Developing plugins for IBM Notes on Mac

I’ve been developing plugins for IBM Notes on Mac for years now but never really got around to sharing the steps on the blog. The below steps – in very crude form – works with Java 8 on Mac OS El Capitan (v. 10.11) using IBM Notes 9.0.1. The below sections are additions to the regular steps on creating a target platform documented otherwise on this blog

Main-tab

Run a product: com.ibm.notes.branding.notes

Execution Envionment: JavaSE-1.6

Arguments-tab

Program arguments:

-personality com.ibm.rcp.platform.personality
-debug
-console
-ws cocoa

VM Arguments:

-Declipse.registry.nulltoken=true
-Djava.util.logging.config.class=com.ibm.rcp.core.internal.logger.boot.LoggerConfig
-Dcom.ibm.pvc.webcontainer.port=8080
-Declipse.pluginCustomization="/Applications/IBM Notes.app/Contents/MacOS/rcp/plugin_customization.ini"
-Djava.protocol.handler.pkgs=com.ibm.net.ssl.www.protocol
-Dosgi.hook.configurators.exclude=org.eclipse.core.runtime.internal.adaptor.EclipseLogHook
-Dosgi.framework.extensions=com.ibm.rcp.core.logger.frameworkhook
-Xbootclasspath/a:"/Applications/IBM Notes.app/Contents/MacOS/rcp/eclipse/plugins/com.ibm.rcp.base_${rcp.base_version}/rcpbootcp.jar"
-XstartOnFirstThread

Environment-tab

  • DYLD_LIBRARY_PATH=/Applications/IBM Notes.app/Contents/MacOS
  • NOTESBIN=/Applications/IBM Notes.app/Contents/MacOS

OSGi, OSGi, OSGi – OSGi everywhere…

As mentioned in my OSGi presentation at AusLUG OSGi is a key technology for you if you dabble in IBM/Lotus products. Among other things it forms the basis for Lotus Expeditor (and therefore Notes, Sametime and Symphony), XPages and the XPages Extensibility Library. OSGi is now also part of Java application servers such as Websphere Application and the free and open source JBoss AS 7. The JBoss AS7 OSGi Full Presentation + Demo highlights OSGi in JBoss and has a nice introduction to OSGi. Highly recommended.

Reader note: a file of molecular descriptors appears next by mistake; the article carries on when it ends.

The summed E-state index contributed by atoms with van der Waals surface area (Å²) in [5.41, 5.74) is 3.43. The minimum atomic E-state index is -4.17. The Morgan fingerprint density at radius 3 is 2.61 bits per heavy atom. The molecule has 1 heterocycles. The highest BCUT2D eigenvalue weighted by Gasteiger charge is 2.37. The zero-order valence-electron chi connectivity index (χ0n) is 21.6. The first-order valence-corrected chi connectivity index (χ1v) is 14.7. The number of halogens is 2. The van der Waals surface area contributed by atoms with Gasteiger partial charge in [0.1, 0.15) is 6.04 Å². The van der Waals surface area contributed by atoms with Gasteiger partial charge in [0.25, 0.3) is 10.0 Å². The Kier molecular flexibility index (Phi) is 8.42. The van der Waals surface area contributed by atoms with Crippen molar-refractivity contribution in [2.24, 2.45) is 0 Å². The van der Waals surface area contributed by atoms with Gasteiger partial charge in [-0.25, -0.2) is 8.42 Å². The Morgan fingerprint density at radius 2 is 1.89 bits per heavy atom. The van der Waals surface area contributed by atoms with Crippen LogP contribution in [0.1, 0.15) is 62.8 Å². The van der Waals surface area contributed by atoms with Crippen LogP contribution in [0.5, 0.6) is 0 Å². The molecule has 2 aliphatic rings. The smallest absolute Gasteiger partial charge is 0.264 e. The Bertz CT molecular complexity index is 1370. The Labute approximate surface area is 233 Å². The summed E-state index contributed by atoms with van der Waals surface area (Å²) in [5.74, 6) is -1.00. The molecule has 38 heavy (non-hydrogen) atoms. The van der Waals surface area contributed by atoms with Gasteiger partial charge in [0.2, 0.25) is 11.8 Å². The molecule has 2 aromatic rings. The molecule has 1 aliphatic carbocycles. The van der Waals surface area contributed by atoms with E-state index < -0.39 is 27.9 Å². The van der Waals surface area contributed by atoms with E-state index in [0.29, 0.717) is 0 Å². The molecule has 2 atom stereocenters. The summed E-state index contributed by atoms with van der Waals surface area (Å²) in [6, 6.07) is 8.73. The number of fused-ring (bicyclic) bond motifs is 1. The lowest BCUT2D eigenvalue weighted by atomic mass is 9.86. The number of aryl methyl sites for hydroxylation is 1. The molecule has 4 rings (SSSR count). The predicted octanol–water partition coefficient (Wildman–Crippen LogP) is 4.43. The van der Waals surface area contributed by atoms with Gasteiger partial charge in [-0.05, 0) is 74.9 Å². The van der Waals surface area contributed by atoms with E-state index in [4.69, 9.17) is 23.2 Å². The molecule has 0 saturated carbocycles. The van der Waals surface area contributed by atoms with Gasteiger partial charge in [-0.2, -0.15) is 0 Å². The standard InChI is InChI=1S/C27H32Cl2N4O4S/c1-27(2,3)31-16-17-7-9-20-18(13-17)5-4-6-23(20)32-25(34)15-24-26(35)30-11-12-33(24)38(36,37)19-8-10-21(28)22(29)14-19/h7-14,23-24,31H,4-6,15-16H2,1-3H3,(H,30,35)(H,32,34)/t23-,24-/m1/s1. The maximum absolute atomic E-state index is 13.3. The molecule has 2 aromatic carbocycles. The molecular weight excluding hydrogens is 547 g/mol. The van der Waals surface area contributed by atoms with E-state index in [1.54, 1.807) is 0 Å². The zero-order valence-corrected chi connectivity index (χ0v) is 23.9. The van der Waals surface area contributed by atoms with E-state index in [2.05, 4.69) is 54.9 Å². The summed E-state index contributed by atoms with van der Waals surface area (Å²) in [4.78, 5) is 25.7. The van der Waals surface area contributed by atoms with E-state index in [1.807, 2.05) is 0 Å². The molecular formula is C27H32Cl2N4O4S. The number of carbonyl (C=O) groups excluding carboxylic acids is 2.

“JBoss AS7 (jboss.org/​as7) is a game-changer for both Java EE developers as well as application server administrators. And while JBoss is best known for being a Java EE container, in this session, we will focus on the OSGi capabilities of the new JBoss AS7. Starting with background information on OSGi in general, Thomas Diesler introduces the main objectives of this technology and explains the unique JBoss OSGi vision. Combining the best of two worlds we show how modern Java EE applications on AS7 can use the OSGi component model and vice versa.”

DOTS and automatic startup of bundles

Domino OSGi Tasklet Container (or DOTS for short) is an uber-cool OpenNTF project that allows you to write addins for the Domino server in Java. The project used to be called JAVADDIN which kind of gives the purpose away.

At UKLUG I was asked if there was a way to specify which bundles to automatically start at server startup. I didn’t know the answer so I wrote an e-mail to David Taieb who’s the author of the project and he quickly responded that this is indeed possible. Below is Davids answer: